In the grand tradition of bad prison movie “wisdom”, I’m walking confidently into the yard and picking a fight with the biggest meanest gang I see, in this case, Toby, Jordan, and Susan.

With all due respect, you are all missing the point.  The problem is not what you call non-partners, or how you recruit them, or train them, or whether they exist at all.  The problem is the partnership itself.

I attended a conference last year in which a panel was discussing how they would design a firm if they were starting from scratch today.  Over an hour into the conversation someone asked, “What about a Limited Liability Partnership of owners?”  Two of the three panelists were partners in their firms, but when everyone was done laughing, they all agreed that partnership is a terrible business model and no one would build a firm that way today if given the choice.

Look at the new Alternative Business Structures in the UK and Australia, that allow firms to pursue outside investors and allow non-attorneys to be owners.  Admittedly, I haven’t been following too closely, but I haven’t heard of any investors clamoring to stick their money in traditional LLP law firms. If you look at new firms, and non-firms providing legal services, that are nipping at the heels of BigLaw, how many of them have a partnership structure? Why would they? How much time does Axiom spend trying to figure out what to call their non-partner-track attorneys?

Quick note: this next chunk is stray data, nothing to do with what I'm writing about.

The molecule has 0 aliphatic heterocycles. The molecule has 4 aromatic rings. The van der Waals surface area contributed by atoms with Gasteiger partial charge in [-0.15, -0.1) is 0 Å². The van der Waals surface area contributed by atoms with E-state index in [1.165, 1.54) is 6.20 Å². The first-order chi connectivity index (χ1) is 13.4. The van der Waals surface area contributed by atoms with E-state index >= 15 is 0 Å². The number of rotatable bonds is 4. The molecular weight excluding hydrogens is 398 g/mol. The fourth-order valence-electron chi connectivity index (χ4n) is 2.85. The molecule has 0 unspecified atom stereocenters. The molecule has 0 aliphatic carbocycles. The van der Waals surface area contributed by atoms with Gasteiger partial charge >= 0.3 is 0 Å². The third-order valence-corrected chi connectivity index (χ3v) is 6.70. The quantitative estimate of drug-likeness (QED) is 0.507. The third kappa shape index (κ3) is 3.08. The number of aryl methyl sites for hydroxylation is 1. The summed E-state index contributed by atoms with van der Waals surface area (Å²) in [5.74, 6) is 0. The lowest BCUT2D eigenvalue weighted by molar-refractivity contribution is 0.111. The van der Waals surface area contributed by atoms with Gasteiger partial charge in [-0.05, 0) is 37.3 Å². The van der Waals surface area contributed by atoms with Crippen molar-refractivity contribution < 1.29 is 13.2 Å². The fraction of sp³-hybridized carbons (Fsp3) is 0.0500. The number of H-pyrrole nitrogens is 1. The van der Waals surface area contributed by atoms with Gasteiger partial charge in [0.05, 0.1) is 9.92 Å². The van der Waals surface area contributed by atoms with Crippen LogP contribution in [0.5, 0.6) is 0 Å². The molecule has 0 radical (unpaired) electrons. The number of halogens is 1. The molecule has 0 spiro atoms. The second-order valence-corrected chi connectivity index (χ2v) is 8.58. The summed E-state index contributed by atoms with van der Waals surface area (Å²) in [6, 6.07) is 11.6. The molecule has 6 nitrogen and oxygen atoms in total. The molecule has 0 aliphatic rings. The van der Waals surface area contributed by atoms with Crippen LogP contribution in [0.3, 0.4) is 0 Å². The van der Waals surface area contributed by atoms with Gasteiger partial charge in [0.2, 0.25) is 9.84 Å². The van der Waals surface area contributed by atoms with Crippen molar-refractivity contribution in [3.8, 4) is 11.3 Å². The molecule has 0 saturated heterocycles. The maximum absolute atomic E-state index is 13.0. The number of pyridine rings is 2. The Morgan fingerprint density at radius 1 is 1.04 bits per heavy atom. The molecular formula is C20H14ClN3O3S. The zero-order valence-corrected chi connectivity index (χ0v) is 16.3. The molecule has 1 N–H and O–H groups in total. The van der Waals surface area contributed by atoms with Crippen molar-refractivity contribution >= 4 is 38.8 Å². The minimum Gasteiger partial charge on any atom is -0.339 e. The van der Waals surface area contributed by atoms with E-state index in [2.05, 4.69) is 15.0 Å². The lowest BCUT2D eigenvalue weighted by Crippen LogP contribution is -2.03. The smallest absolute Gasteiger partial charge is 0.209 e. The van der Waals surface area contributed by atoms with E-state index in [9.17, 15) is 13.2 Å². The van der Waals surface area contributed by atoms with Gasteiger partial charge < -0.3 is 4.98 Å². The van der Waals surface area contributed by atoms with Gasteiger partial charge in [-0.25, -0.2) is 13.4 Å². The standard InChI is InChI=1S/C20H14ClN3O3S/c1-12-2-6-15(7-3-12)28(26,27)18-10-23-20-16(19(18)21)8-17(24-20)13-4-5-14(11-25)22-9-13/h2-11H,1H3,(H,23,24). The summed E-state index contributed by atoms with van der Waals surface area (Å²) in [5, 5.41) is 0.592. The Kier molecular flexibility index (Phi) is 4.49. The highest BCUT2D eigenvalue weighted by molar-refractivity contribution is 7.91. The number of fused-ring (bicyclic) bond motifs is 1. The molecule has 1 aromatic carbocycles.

Maybe the reason we are struggling to define non-partners, is because Partnership itself is limiting way beyond just liability.

OK. I’m ready to take my beating now…